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specialix.txt -- specialix IO8+ multiport serial driver readme.
Copyright (C) 1997 Roger Wolff (
Specialix pays for the development and support of this driver.
Please DO contact if you require
This driver was developed in the BitWizard linux device
driver service. If you require a linux device driver for your
product, please contact for a quote.
This code is firmly based on the riscom/8 serial driver,
written by Dmitry Gorodchanin. The specialix IO8+ card
programming information was obtained from the CL-CD1865 Data
Book, and Specialix document number 6200059: IO8+ Hardware
Functional Specification, augmented by document number 6200088:
Merak Hardware Functional Specification. (IO8+/PCI is also
called Merak)
This program is free software; you can redistribute it and/or
modify it under the terms of the GNU General Public License as
published by the Free Software Foundation; either version 2 of
the License, or (at your option) any later version.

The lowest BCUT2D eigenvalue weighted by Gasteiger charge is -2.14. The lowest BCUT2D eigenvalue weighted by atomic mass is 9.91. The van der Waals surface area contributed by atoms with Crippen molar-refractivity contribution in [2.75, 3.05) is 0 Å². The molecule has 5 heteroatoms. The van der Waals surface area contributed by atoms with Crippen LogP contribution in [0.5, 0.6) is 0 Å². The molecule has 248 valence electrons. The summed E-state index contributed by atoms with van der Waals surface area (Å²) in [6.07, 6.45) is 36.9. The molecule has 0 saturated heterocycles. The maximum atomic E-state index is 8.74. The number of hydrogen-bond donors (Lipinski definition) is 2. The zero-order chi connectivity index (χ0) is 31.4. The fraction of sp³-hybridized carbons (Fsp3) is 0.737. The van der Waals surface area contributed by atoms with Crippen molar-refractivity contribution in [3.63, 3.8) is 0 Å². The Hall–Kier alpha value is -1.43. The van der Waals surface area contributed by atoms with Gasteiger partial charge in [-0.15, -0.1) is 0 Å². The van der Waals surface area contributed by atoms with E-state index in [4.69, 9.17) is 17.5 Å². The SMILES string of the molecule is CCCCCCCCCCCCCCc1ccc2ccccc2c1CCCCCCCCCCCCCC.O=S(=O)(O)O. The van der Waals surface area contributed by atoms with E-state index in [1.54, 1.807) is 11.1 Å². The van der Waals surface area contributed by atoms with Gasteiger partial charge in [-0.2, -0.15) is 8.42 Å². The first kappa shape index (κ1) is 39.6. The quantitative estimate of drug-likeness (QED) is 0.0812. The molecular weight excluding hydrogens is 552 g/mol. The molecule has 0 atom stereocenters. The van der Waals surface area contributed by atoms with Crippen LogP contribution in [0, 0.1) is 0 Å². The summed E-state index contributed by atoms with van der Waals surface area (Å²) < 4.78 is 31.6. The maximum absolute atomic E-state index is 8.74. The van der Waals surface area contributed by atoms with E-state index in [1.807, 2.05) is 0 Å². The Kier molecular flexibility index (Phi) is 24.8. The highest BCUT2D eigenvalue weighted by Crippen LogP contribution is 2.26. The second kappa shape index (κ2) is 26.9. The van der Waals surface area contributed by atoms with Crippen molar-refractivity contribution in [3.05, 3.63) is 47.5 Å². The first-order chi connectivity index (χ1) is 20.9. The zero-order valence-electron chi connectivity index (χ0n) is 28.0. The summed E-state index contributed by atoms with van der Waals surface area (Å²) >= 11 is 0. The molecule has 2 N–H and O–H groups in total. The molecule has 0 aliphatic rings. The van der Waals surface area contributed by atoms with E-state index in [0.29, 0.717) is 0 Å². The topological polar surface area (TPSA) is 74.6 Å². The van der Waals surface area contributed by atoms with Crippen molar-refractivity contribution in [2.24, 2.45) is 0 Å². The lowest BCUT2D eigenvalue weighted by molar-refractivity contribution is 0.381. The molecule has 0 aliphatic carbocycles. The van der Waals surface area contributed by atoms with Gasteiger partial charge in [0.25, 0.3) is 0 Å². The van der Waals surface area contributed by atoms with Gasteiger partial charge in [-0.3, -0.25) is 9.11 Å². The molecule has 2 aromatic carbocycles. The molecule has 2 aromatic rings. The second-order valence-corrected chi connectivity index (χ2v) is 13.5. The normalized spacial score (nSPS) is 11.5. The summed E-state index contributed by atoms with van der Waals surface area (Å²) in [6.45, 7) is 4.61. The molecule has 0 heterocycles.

This program is distributed in the hope that it will be
useful, but WITHOUT ANY WARRANTY; without even the implied
PURPOSE. See the GNU General Public License for more details.
You should have received a copy of the GNU General Public
License along with this program; if not, write to the Free
Software Foundation, Inc., 675 Mass Ave, Cambridge, MA 02139,
This file contains some random information, that I like to have online
instead of in a manual that can get lost. Ever misplace your Linux
kernel sources? And the manual of one of the boards in your computer?
Addresses and interrupts
Address dip switch settings:
The dip switch sets bits 2-9 of the IO address.
9 8 7 6 5 4 3 2
0 | X X X X X X X |
| | = IoBase = 0x100
1 | X |
+-----------------+ ------ RS232 connectors ---->
| | |
edge connector
| | |
Base address 0x100 caused a conflict in one of my computers once. I
haven't the foggiest why. My Specialix card is now at 0x180. My
other computer runs just fine with the Specialix card at 0x100....
The card occupies 4 addresses, but actually only two are really used.
The PCI version doesn't have any dip switches. The BIOS assigns
an IO address.
The driver now still autoprobes at 0x100, 0x180, 0x250 and 0x260. If
that causes trouble for you, please report that. I'll remove
autoprobing then.
The driver will tell the card what IRQ to use, so you don't have to
change any jumpers to change the IRQ. Just use a command line